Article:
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Republican who spent campaign donations on OnlyFans and Sephora expelled from Congress

George Santos sitting alone in the House Chamber (Reuters )
George Santos sitting alone in the House Chamber (Reuters )

Congress has expelled Republican Representative George Santos of New York over criminal corruption charges and accusations of misspending campaign money.

The vote took place on Friday and passed 311 to 114 with two present votes.

It comes after last month's bipartisan congressional investigation found that he charged almost $4,000 (£3,154) for spa treatments, including Botox, to his congressional campaign account.

He also spent more than $4,000 (£3,154) of campaign money at the luxury retail store Sephora and made "smaller purchases" from OnlyFans, an online platform known for sexual content.

Mr Santos, 35, admitted fabricating much of his biography but denied federal prosecutors' accusations that he laundered campaign funds and defrauded donors - charges he denied.

He fought the expulsion effort leading up to the vote, leading his own defense during House floor debate and in conducting a news conference and interviews.

The evening before the vote, he said: "I will not stand by quietly. The people of the Third District of New York sent me here. If they want me out, you're going to have to go silence those people and go take the hard vote."

Expulsion requires support from two-thirds of the House - a purposefully high bar - but this blistering House Ethics Committee report prompted several Republicans who had previously backed him to say they would support kicking him out.Mr Santos has been mired in controversy since his 2022 election. He survived a previous expulsion attempt in early November, when 182 of his fellow Republicans and 31 Democrats voted against his removal on the grounds that his criminal case should be resolved first.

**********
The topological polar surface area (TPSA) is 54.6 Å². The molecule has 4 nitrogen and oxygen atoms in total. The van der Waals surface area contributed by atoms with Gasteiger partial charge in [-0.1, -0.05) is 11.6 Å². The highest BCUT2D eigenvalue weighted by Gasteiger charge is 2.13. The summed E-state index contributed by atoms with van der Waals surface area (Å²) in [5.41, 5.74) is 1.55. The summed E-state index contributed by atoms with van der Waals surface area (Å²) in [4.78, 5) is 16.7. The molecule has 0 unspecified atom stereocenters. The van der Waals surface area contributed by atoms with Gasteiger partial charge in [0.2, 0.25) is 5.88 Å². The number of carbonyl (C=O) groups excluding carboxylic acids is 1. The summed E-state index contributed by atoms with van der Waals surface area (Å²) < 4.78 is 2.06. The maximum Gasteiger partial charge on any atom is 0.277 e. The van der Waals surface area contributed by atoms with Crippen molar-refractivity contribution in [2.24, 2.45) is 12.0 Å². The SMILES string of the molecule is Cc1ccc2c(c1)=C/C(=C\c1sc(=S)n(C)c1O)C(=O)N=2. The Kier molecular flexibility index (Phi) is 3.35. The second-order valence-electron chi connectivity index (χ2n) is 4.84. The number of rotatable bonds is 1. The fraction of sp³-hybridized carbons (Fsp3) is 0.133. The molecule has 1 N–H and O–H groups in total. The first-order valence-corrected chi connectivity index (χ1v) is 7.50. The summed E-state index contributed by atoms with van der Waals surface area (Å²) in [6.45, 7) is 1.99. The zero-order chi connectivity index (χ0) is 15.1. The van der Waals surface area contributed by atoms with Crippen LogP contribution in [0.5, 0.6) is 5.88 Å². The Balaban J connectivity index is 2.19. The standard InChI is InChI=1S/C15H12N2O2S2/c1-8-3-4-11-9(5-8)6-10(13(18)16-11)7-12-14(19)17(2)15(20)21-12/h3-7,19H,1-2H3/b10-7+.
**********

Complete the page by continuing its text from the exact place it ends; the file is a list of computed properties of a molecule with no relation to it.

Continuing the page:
But things changed with the Ethics Committee report, where the panel said it had amassed "overwhelming evidence" of lawbreaking by Mr Santos that it sent to the Justice Department.

Among other things, the Ethics panel said that Mr Santos knowingly caused his campaign committee to file false or incomplete reports with the Federal Election Commission, used campaign funds for personal purposes and violated the Ethics in Government Act with his financial disclosure statements.

Arguing against expulsion during a debate on Thursday, Congressman Clay Higgins said that while he respects the Ethics Committee, he had concerns about how the case was handled. He said he was troubled that a Republican-led committee would submit a report that was so judgmental and publicised.

"The totality of circumstance appears biased - it stinks of politics and I'll oppose this action in every way," he said.

While the Ethics Committee does have a Republican chairman, its membership is evenly divided.

Rep. Susan Wild, the ranking Democrat on the committee, reminded members that the decision approving the investigators' findings was unanimous.

She said: "As the Ethics Committee's report lays out in thorough detail, Mr. Santos has repeatedly, egregiously and brazenly violated the public's trust.

"Mr Santos is not a victim. He is a perpetrator of a massive fraud on his constituents and the American people."

Without Mr Santos' seat, Republicans' already slim 222-213 majority would narrow further. His district, which includes parts of New York City and Long Island, is seen as competitive.